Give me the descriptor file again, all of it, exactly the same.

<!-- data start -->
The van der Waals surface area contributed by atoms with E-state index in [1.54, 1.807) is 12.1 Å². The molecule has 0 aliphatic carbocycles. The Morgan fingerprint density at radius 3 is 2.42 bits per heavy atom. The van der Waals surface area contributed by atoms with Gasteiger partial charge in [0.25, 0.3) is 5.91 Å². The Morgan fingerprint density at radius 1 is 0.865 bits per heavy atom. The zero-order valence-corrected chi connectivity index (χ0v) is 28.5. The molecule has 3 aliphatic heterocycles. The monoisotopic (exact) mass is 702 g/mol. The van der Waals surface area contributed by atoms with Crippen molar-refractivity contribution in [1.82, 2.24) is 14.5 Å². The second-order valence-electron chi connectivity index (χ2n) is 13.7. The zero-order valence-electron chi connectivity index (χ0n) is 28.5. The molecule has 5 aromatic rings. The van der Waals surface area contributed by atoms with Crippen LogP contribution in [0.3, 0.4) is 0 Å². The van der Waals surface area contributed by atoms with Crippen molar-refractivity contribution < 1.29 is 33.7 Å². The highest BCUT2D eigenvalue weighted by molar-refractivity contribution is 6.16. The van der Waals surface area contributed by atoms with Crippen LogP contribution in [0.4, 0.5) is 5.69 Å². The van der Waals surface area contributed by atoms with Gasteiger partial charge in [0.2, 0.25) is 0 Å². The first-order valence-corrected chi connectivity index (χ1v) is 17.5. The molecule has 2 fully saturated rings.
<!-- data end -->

The van der Waals surface area contributed by atoms with E-state index in [1.54, 1.807) is 12.1 Å². The molecule has 0 aliphatic carbocycles. The Morgan fingerprint density at radius 3 is 2.42 bits per heavy atom. The van der Waals surface area contributed by atoms with Gasteiger partial charge in [0.25, 0.3) is 5.91 Å². The Morgan fingerprint density at radius 1 is 0.865 bits per heavy atom. The zero-order valence-corrected chi connectivity index (χ0v) is 28.5. The molecule has 3 aliphatic heterocycles. The monoisotopic (exact) mass is 702 g/mol. The van der Waals surface area contributed by atoms with Crippen molar-refractivity contribution in [1.82, 2.24) is 14.5 Å². The second-order valence-electron chi connectivity index (χ2n) is 13.7. The zero-order valence-electron chi connectivity index (χ0n) is 28.5. The molecule has 5 aromatic rings. The van der Waals surface area contributed by atoms with Crippen LogP contribution in [0.3, 0.4) is 0 Å². The van der Waals surface area contributed by atoms with Crippen molar-refractivity contribution < 1.29 is 33.7 Å². The highest BCUT2D eigenvalue weighted by molar-refractivity contribution is 6.16. The van der Waals surface area contributed by atoms with Crippen LogP contribution in [0.4, 0.5) is 5.69 Å². The van der Waals surface area contributed by atoms with Gasteiger partial charge in [0.2, 0.25) is 0 Å². The first-order valence-corrected chi connectivity index (χ1v) is 17.5. The molecule has 2 fully saturated rings.